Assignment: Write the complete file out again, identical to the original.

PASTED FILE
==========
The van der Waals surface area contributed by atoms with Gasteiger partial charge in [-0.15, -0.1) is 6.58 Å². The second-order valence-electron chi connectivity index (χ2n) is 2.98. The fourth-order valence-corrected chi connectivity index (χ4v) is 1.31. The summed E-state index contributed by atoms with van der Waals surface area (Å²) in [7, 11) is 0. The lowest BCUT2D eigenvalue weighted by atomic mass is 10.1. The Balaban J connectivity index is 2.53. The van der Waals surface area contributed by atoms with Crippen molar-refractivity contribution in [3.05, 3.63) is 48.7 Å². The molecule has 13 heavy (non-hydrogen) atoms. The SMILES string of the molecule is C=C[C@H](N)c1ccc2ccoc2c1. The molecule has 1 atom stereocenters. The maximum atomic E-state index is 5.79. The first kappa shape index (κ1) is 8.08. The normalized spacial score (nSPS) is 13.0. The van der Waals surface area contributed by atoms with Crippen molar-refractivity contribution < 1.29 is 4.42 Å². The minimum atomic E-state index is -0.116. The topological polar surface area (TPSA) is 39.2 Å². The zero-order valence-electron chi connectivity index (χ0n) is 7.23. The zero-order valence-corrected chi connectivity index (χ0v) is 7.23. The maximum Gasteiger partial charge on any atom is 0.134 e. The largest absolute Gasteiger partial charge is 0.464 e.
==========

The van der Waals surface area contributed by atoms with Gasteiger partial charge in [-0.15, -0.1) is 6.58 Å². The second-order valence-electron chi connectivity index (χ2n) is 2.98. The fourth-order valence-corrected chi connectivity index (χ4v) is 1.31. The summed E-state index contributed by atoms with van der Waals surface area (Å²) in [7, 11) is 0. The lowest BCUT2D eigenvalue weighted by atomic mass is 10.1. The Balaban J connectivity index is 2.53. The van der Waals surface area contributed by atoms with Crippen molar-refractivity contribution in [3.05, 3.63) is 48.7 Å². The molecule has 13 heavy (non-hydrogen) atoms. The SMILES string of the molecule is C=C[C@H](N)c1ccc2ccoc2c1. The molecule has 1 atom stereocenters. The maximum atomic E-state index is 5.79. The first kappa shape index (κ1) is 8.08. The normalized spacial score (nSPS) is 13.0. The van der Waals surface area contributed by atoms with Crippen molar-refractivity contribution < 1.29 is 4.42 Å². The minimum atomic E-state index is -0.116. The topological polar surface area (TPSA) is 39.2 Å². The zero-order valence-electron chi connectivity index (χ0n) is 7.23. The zero-order valence-corrected chi connectivity index (χ0v) is 7.23. The maximum Gasteiger partial charge on any atom is 0.134 e. The largest absolute Gasteiger partial charge is 0.464 e.